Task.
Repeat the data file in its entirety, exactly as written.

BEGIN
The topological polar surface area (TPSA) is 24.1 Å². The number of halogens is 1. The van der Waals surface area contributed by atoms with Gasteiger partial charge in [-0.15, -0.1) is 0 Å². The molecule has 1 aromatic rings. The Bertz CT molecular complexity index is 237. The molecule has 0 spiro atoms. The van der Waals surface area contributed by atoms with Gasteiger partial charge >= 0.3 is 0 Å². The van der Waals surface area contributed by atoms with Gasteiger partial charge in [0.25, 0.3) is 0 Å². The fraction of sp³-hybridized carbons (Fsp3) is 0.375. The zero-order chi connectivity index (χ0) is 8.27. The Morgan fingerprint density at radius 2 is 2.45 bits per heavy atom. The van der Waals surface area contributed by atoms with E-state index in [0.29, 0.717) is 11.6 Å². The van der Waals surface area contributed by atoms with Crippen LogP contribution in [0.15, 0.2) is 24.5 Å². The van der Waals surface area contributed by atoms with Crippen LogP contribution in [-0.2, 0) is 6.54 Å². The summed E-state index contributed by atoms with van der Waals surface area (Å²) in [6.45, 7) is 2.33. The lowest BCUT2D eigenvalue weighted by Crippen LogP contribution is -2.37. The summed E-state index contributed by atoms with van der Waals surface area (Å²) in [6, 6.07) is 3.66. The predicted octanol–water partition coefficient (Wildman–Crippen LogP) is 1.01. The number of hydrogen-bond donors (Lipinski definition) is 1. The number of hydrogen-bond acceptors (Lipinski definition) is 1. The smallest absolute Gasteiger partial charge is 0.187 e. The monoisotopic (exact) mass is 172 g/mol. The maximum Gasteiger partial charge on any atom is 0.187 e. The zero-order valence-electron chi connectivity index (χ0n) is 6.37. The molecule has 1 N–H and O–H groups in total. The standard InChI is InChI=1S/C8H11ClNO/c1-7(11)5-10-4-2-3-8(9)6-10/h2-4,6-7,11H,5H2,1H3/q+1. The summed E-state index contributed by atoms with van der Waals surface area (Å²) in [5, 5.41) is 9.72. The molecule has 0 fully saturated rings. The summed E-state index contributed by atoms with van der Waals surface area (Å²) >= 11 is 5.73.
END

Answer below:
The topological polar surface area (TPSA) is 24.1 Å². The number of halogens is 1. The van der Waals surface area contributed by atoms with Gasteiger partial charge in [-0.15, -0.1) is 0 Å². The molecule has 1 aromatic rings. The Bertz CT molecular complexity index is 237. The molecule has 0 spiro atoms. The van der Waals surface area contributed by atoms with Gasteiger partial charge >= 0.3 is 0 Å². The van der Waals surface area contributed by atoms with Gasteiger partial charge in [0.25, 0.3) is 0 Å². The fraction of sp³-hybridized carbons (Fsp3) is 0.375. The zero-order chi connectivity index (χ0) is 8.27. The Morgan fingerprint density at radius 2 is 2.45 bits per heavy atom. The van der Waals surface area contributed by atoms with E-state index in [0.29, 0.717) is 11.6 Å². The van der Waals surface area contributed by atoms with Crippen LogP contribution in [0.15, 0.2) is 24.5 Å². The van der Waals surface area contributed by atoms with Crippen LogP contribution in [-0.2, 0) is 6.54 Å². The summed E-state index contributed by atoms with van der Waals surface area (Å²) in [6.45, 7) is 2.33. The lowest BCUT2D eigenvalue weighted by Crippen LogP contribution is -2.37. The summed E-state index contributed by atoms with van der Waals surface area (Å²) in [6, 6.07) is 3.66. The predicted octanol–water partition coefficient (Wildman–Crippen LogP) is 1.01. The number of hydrogen-bond donors (Lipinski definition) is 1. The number of hydrogen-bond acceptors (Lipinski definition) is 1. The smallest absolute Gasteiger partial charge is 0.187 e. The monoisotopic (exact) mass is 172 g/mol. The maximum Gasteiger partial charge on any atom is 0.187 e. The zero-order valence-electron chi connectivity index (χ0n) is 6.37. The molecule has 1 N–H and O–H groups in total. The standard InChI is InChI=1S/C8H11ClNO/c1-7(11)5-10-4-2-3-8(9)6-10/h2-4,6-7,11H,5H2,1H3/q+1. The summed E-state index contributed by atoms with van der Waals surface area (Å²) in [5, 5.41) is 9.72. The molecule has 0 fully saturated rings. The summed E-state index contributed by atoms with van der Waals surface area (Å²) >= 11 is 5.73.